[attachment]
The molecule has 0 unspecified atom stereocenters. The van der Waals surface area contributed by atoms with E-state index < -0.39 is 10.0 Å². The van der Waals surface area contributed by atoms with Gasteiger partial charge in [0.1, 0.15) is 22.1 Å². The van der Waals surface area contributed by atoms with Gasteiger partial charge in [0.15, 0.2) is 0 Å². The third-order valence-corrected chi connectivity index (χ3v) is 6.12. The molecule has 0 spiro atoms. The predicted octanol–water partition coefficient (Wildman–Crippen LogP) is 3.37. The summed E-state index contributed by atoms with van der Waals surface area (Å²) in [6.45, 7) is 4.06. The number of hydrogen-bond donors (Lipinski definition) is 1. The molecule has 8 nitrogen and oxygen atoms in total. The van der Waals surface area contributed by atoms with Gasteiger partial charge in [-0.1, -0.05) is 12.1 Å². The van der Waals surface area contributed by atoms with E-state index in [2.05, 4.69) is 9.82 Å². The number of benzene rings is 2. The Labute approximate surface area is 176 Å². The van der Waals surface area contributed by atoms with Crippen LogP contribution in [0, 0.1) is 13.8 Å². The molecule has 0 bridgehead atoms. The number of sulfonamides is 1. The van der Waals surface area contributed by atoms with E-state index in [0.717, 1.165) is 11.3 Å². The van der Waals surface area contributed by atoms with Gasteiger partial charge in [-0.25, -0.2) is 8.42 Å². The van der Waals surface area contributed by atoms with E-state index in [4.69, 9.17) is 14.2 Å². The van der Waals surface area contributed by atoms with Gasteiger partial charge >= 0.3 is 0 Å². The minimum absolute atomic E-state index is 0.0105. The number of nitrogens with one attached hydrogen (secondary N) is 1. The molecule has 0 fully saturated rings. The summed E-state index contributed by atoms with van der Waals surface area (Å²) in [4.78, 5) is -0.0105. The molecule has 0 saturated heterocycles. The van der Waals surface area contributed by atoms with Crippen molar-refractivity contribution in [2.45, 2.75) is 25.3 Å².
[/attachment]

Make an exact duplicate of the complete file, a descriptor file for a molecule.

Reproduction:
The molecule has 0 unspecified atom stereocenters. The van der Waals surface area contributed by atoms with E-state index < -0.39 is 10.0 Å². The van der Waals surface area contributed by atoms with Gasteiger partial charge in [0.1, 0.15) is 22.1 Å². The van der Waals surface area contributed by atoms with Gasteiger partial charge in [0.15, 0.2) is 0 Å². The third-order valence-corrected chi connectivity index (χ3v) is 6.12. The molecule has 0 spiro atoms. The predicted octanol–water partition coefficient (Wildman–Crippen LogP) is 3.37. The summed E-state index contributed by atoms with van der Waals surface area (Å²) in [6.45, 7) is 4.06. The number of hydrogen-bond donors (Lipinski definition) is 1. The molecule has 8 nitrogen and oxygen atoms in total. The van der Waals surface area contributed by atoms with Gasteiger partial charge in [-0.1, -0.05) is 12.1 Å². The van der Waals surface area contributed by atoms with E-state index in [2.05, 4.69) is 9.82 Å². The number of benzene rings is 2. The Labute approximate surface area is 176 Å². The van der Waals surface area contributed by atoms with Crippen LogP contribution in [0, 0.1) is 13.8 Å². The molecule has 0 bridgehead atoms. The number of sulfonamides is 1. The van der Waals surface area contributed by atoms with E-state index in [0.717, 1.165) is 11.3 Å². The van der Waals surface area contributed by atoms with Gasteiger partial charge in [-0.25, -0.2) is 8.42 Å². The van der Waals surface area contributed by atoms with E-state index in [4.69, 9.17) is 14.2 Å². The van der Waals surface area contributed by atoms with Gasteiger partial charge >= 0.3 is 0 Å². The minimum absolute atomic E-state index is 0.0105. The number of nitrogens with one attached hydrogen (secondary N) is 1. The molecule has 0 fully saturated rings. The summed E-state index contributed by atoms with van der Waals surface area (Å²) in [4.78, 5) is -0.0105. The molecule has 0 saturated heterocycles. The van der Waals surface area contributed by atoms with Crippen molar-refractivity contribution in [2.45, 2.75) is 25.3 Å².